Houston Chef Hugo Ortega on Travel, Tex-Mex and His James Beard Title

Despite recognition as the this year's best chef in the Southwest, the humble chef attributes his success to the Bayou City itself.

It’s the quintessential American tale: A young  Mexico City native immigrates to Houston with little more than a pipe dream and a will to work hard. He’ll get his start in the restaurant industry as a dishwasher at a local bistro called Backstreet Café, owned by a woman named Tracy with whom he’d fall in love and later marry. A decade and a culinary arts degree later, Hugo Ortega assumes the role of executive chef at Backstreet Café. Together, he and Tracy co-own four of Houston’s most established restaurants—Hugo’s, Caracol, Xochi and of course, the acclaimed chef’s “beloved” Backstreet Café.

Hugo’s hard work received much-deserved recognition in 2017, when he became the first Mexican-born chef to earn the prestigious title of Best Chef: Southwest at the James Beard Awards. Here, he dishes on his favorite Houston hot spots, and how he’s making his mark on its multicultural cuisine scene.

Houston has blown up on the food scene as of late. You arrived here in 1984. How has the culinary scene evolved in the city since then?

It has been absolutely wonderful to be a part of this city for more than three decades. From a gastronomic point of view, many of us came back [to Houston] in the '80’s when the economy wasn’t too friendly, but we stuck it out here and we’re so proud to represent Houston. To me, it seems like Houstonians have dedicated their heart and soul to make sure their city is an international city and competes with other great cities in America, and it’s started to pay off. I just hope by the end of my run I’m still a part of this great city. 

Who are some of the chefs you’ve developed friendships with or enjoyed working alongside? Are there any that have influenced you in some way?

We have many of them—Justin Yu. Kaiser [Laskhkari] from Himalaya, [who] created a dish in my name. He told me, 'Hugo, you inspire me to cook something for you.' It has been an incredible friendship. There are many other great chefs [here]: Chris Shepherd, Bryan Caswell, the Brennan family, Robert del Grande, the Cordua family. Those people have been influential and have opened the doors for second-, third- and fourth-generation cooks to come along. It’s been a bit of effort from everyone, and I thank them for making it all possible.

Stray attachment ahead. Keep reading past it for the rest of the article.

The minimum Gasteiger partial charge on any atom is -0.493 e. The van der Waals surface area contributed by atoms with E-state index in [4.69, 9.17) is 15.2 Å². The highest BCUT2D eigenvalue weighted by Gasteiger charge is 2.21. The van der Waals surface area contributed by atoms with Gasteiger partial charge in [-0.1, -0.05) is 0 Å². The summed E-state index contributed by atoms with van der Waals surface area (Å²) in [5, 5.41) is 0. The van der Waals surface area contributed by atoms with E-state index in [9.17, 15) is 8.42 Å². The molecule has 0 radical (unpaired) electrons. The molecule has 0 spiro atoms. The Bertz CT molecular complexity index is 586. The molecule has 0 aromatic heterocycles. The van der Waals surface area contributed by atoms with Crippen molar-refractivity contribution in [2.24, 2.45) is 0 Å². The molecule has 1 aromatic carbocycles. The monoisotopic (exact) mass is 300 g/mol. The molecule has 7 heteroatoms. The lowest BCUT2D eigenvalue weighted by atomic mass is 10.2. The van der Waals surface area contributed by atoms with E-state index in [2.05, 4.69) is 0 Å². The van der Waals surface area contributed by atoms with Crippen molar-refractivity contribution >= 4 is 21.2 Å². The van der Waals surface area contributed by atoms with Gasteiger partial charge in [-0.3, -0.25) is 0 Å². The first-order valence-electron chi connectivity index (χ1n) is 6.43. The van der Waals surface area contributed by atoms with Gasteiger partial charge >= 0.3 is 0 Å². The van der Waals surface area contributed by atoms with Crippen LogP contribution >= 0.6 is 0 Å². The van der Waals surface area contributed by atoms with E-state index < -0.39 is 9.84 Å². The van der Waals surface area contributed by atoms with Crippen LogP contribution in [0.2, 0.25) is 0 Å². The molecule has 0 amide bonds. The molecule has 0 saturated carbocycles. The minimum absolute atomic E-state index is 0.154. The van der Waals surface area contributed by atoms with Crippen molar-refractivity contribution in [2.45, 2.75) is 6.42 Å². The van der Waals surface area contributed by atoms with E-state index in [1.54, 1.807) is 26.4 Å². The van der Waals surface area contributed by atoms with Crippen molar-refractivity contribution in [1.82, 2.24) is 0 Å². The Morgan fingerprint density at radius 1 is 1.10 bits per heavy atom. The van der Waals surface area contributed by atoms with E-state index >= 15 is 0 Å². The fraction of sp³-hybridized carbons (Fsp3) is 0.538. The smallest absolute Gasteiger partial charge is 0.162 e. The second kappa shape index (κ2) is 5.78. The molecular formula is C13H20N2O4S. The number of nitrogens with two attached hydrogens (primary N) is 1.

How did growing up in Mexico City influence your culinary background and restaurant Xochi in the new Marriott Marquis?

[Diversity] is one of the greatest aspects this city has to offer…[Mexico City] is the essence of our cuisine [at Xochi], and we represent it at the highest stage in our city…It’s the first time we have had a restaurant in a hotel, and it’s different in many ways; [for one,] we have an international audience…we are always learning how to be more successful with Xochi, but it and the Oaxacan cuisine have been well received and I could not be happier. 

At Xochi (and other concepts), the cuisine is a more chef-driven approach to the food of Mexico, as opposed to Tex-Mex fare, for which Houston has made a name for itself. Have you developed an identity there, carving out a niche with more traditional Mexican dishes? 

You could say that. We bring our culture, and ingredients and eventually turn those into wonderful food. That is where we influence the gastronomic scene. We love what we do, but don’t get me wrong—I get my Tex-Mex too!

You’ve got to. So where do you go for Tex-Mex? 

Escalantes, a neighborhood restaurant called La Mexicana and Ninfa’s. [They’re] all good. 

Chef Hugo and his wife, Tracy

You spend so much time in the kitchen at work. Do you still like or find time to cook at home?

Most of the time Tracy cooks at home, and I always go in there and clean up after her. Sometimes I fire my grill up. I have a Green Egg, [so I will] grill a piece of meat or fish on the weekend and share it with family. 

Speaking of family, do you and your brother (pastry chef Ruben Ortega) ever “compete” in the kitchen?